President Joe Biden’s first formal interview as the Commander-in-Chief will take place during a uniquely American event: the Super Bowl.
Biden will sit down at the White House with “CBS Evening News” anchor and managing editor Norah O’Donnell, preserving a recent tradition that has the occupant of the Oval Office take a few minutes to speak with the news division of the network airing the Big Game. But it will not be broadcast live, as it was under President Barack Obama, who helped make the Super Bowl meeting a mainstay element of the extravaganza.
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CBS will televise Super Bowl LV, featuring the Kansas City Chiefs taking on the Tampa Bay Buccaneers, on Sunday, February 7, with hours of pre-game coverage that kicks off at 11:30 a.m. The interview with Biden is slated to appear in the 4 p.m. hour.
CBS News says it will offer excerpts from the interview on Friday’s broadcast of “CBS Evening News” as well as during Sunday morning’s broadcast of “Face The Nation.” President Biden is expected to discuss Super Bowl LV, his first two weeks in office, his administration’s response to the COVID-19 pandemic, and other news of the day.
O’Donnell is the latest national news anchor to take on the assignment, which comes with a unique set of challenges. Super Bowl viewers aren’t tuning in to hear about the intricacies of domestic policy. Many are – particularly this year – eager to use the football contest as a respite from news of the world, especially after spending nearly a year grappling with a tough economic cycle and the effects of global contagion.
“You have to remember, this is an interview that takes place in the Super Bowl pre-show. The last thing everyone is thinking about or wanting to talk about is politics,” NBC News anchor Savannah Guthrie told Variety about the task in 2016, a year after she interviewed President Obama during NBC’s broadcast of Super Bowl XLIX. While the interview took place in front of a display of White House beer and other refreshments, Guthrie pressed Obama on a myriad of issues. The assignment, she said, “is striking the right balance, having the right tone for the context of the day, but you want to do an interview that is helpful, asks some important questions.”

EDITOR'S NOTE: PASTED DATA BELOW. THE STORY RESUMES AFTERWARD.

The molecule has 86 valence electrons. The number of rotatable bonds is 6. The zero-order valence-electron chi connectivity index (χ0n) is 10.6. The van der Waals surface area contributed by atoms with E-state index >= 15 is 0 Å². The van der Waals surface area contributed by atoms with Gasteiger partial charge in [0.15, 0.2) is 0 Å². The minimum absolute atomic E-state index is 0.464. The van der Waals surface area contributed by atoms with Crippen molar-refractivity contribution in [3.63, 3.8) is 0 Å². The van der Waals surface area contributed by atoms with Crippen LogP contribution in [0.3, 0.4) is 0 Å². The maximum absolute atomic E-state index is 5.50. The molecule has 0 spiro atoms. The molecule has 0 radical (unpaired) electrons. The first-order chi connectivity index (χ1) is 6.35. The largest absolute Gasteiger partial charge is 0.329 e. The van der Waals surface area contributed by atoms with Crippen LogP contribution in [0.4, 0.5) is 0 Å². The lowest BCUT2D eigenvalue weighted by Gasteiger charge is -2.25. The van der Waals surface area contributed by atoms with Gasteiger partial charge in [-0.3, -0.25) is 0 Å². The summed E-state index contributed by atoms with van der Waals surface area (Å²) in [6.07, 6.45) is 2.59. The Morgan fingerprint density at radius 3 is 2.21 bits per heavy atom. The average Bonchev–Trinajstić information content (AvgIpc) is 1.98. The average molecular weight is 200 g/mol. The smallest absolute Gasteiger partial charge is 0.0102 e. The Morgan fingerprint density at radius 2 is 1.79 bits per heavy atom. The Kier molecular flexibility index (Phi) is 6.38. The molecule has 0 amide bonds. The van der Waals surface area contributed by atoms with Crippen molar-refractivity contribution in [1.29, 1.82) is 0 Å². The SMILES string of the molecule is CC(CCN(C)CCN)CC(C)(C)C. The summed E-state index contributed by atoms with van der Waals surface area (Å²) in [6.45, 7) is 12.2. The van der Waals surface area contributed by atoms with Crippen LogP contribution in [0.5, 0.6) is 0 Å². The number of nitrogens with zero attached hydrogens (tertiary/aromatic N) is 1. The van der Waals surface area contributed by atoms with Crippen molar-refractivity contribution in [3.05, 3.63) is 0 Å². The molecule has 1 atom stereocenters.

O’Donnell’s colleagues Margaret Brennan and Gayle King have also taken on the Super Bowl challenge, with King interviewing both Obama and First Lady Michelle Obama in 2016 and Brennan interviewing President Donald Trump in 2019. Trump was interviewed by Fox News host Sean Hannity last year in a taped exchange that was shown before the Fox broadcast network’s telecast of Super Bowl LIV. “I want to make sure I put myself in the position of somebody at home, hanging out with friends and waiting for the game to start,” Hannity told Variety in 2020. “It’s not my day,” he added. “People want to hear from the president.”
CBS News intends to cover the event across many of its best-known outlets “CBS This Morning” will dispatch correspondent Jamie Yuccas to explore how the NFL will coordinate the event during a pandemic, while co-anchor Anthony Mason will re-examine Whitney Houston’s rendition of “The Star-Spangled Banner” thirty years after she sang it. The Saturday broadcast of “Morning” will catch up with profile Kansas City Chiefs offensive lineman Laurent Duvernay-Tardif, a medical school graduate, who opted out of the season to provide medical care to patients, among other stories.
On Super Bowl Sunday, “Face The Nation” will also feature an interview between Brennan and longtime “NFL Today” host James Brown. Meanwhile, “CBS Sunday Morning” will tackle the event on Game Day through its own inimitable lens.
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